Tuesday, February 12, 2008


Note: looks correct on my Macintosh, but not on a Compaq nc6230, where the shadows are wrong.

Roses 1

Roses 2

Dijkstra on the Buxton Index


A very useful measure is —called after its inventor— the "Buxton Index". John N. Buxton discovered that the most important one-dimensional scale along which persons are institutions to be compared, can be placed is the length of the period of time in the future for which a person or institution plans. This period, measured in years, gives the Buxton Index. For the little shopkeeper around the corner the Buxton Index is three-quarter, for a true Christian it is infinite, we marry with one near fifty, most larger companies have one of about five, most scientist have one between two and ten. (For a scientist it is hard to have a larger one: the future then becomes so hazy, that effective planning becomes an illusion.)

The great significance of the Buxton Index is not its depth, but its objectivity. The point is that when people with drastically different Buxton Indices have to cooperate while unaware of the concept of the Buxton Index, they tend to make moral accusations against each other. The man with the shorter Buxton Index accuses the other of neglect of duty, the man with the larger one accuses the other of shortsightedness. The notion of the Buxton Index takes the moral flavour away and enables people to discuss such differences among themselves dispassionately. There is nothing wrong with having different Buxton Indices! It takes many people to make a world. There is clearly no moral value attached to either a long or a short Buxton Index. It is a useful concept for dispassionate discussion.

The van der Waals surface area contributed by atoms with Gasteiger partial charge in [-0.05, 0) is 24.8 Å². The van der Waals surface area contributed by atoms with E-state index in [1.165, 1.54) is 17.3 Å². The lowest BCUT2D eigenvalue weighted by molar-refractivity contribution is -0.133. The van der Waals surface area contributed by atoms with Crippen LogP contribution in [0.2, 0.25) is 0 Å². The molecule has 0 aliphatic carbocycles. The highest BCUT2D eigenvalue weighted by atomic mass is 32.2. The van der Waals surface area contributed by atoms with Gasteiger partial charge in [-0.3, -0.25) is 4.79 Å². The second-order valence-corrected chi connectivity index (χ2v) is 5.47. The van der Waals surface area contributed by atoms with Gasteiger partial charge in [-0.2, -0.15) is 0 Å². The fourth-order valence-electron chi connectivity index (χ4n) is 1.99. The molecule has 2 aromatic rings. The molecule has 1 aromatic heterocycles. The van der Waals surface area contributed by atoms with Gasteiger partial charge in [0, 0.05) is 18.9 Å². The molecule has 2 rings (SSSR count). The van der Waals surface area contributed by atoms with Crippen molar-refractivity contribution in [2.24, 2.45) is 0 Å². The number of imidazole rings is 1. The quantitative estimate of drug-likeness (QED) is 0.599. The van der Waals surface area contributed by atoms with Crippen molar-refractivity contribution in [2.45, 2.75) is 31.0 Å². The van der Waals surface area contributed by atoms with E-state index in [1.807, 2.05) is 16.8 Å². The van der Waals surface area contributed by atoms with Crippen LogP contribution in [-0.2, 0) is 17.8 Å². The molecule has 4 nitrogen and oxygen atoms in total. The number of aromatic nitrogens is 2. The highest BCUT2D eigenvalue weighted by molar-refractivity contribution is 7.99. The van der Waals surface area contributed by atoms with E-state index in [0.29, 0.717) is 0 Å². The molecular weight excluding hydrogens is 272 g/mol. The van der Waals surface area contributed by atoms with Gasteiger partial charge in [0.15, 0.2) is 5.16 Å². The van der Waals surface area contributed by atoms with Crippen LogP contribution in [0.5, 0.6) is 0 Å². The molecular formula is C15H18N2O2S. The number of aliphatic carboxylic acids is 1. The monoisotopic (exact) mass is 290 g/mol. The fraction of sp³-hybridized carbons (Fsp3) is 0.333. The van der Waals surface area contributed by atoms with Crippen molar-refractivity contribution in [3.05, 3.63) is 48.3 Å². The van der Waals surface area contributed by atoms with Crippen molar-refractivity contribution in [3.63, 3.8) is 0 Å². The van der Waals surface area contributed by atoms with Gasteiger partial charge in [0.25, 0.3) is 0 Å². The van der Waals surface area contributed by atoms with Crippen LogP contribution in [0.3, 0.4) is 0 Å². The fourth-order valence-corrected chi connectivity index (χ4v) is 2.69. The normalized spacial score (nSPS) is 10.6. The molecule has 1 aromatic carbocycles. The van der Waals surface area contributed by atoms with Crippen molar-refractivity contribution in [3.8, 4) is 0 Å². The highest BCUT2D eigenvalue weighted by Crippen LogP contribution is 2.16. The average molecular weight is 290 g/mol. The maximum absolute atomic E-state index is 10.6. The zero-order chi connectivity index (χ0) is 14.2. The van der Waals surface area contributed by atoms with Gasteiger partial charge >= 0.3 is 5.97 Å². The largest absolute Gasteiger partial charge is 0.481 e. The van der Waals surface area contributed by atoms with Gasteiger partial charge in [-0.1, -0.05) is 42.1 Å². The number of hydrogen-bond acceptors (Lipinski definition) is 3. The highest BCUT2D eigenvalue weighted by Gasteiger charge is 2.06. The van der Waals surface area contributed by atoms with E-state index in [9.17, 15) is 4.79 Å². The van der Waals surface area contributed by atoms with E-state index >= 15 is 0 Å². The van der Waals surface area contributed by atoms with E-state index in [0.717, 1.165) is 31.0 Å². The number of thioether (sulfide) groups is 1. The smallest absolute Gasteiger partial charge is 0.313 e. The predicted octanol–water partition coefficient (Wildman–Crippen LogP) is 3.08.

Hoping to have a dispassionate discussion based on this of variety of phenomenon.

On new physics at the LHC

Dorigo's summary of Mangano's paper.

Key point:
One should think of two phases for a discovery: establishing the deviation from the S[tandard] M[odel of particle physics], and understanding what this deviation corresponds to. It is crucial to maintain these two phases separate.